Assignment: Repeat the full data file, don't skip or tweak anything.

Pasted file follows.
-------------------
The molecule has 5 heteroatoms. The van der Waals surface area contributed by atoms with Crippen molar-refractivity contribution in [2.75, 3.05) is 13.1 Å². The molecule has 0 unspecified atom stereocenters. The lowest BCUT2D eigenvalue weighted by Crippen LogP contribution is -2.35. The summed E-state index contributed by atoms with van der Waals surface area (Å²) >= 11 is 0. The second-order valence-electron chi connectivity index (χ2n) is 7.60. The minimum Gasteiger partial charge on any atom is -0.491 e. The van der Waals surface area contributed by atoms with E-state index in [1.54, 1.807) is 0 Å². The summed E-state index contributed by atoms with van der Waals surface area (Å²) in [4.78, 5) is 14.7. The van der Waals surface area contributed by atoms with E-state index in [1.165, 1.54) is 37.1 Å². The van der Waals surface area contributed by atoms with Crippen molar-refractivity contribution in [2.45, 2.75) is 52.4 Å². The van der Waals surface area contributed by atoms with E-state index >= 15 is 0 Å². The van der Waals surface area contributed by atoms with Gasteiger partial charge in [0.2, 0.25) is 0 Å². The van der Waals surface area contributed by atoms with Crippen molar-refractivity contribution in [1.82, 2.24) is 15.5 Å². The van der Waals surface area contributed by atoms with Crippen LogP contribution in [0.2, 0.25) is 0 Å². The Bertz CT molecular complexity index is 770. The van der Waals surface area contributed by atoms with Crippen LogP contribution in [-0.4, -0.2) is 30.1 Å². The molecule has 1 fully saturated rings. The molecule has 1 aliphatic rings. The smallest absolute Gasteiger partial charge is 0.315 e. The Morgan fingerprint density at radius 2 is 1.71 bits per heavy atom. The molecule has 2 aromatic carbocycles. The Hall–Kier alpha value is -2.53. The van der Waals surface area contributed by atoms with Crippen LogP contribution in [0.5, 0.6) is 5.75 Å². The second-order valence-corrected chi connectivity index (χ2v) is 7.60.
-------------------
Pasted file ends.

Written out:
The molecule has 5 heteroatoms. The van der Waals surface area contributed by atoms with Crippen molar-refractivity contribution in [2.75, 3.05) is 13.1 Å². The molecule has 0 unspecified atom stereocenters. The lowest BCUT2D eigenvalue weighted by Crippen LogP contribution is -2.35. The summed E-state index contributed by atoms with van der Waals surface area (Å²) >= 11 is 0. The second-order valence-electron chi connectivity index (χ2n) is 7.60. The minimum Gasteiger partial charge on any atom is -0.491 e. The van der Waals surface area contributed by atoms with E-state index in [1.54, 1.807) is 0 Å². The summed E-state index contributed by atoms with van der Waals surface area (Å²) in [4.78, 5) is 14.7. The van der Waals surface area contributed by atoms with E-state index in [1.165, 1.54) is 37.1 Å². The van der Waals surface area contributed by atoms with Crippen molar-refractivity contribution in [2.45, 2.75) is 52.4 Å². The van der Waals surface area contributed by atoms with E-state index >= 15 is 0 Å². The van der Waals surface area contributed by atoms with Gasteiger partial charge in [0.2, 0.25) is 0 Å². The van der Waals surface area contributed by atoms with Crippen molar-refractivity contribution in [1.82, 2.24) is 15.5 Å². The van der Waals surface area contributed by atoms with Crippen LogP contribution in [0.2, 0.25) is 0 Å². The Bertz CT molecular complexity index is 770. The van der Waals surface area contributed by atoms with Crippen LogP contribution in [-0.4, -0.2) is 30.1 Å². The molecule has 1 fully saturated rings. The molecule has 1 aliphatic rings. The smallest absolute Gasteiger partial charge is 0.315 e. The Morgan fingerprint density at radius 2 is 1.71 bits per heavy atom. The molecule has 2 aromatic carbocycles. The Hall–Kier alpha value is -2.53. The van der Waals surface area contributed by atoms with Crippen LogP contribution in [0.5, 0.6) is 5.75 Å². The second-order valence-corrected chi connectivity index (χ2v) is 7.60.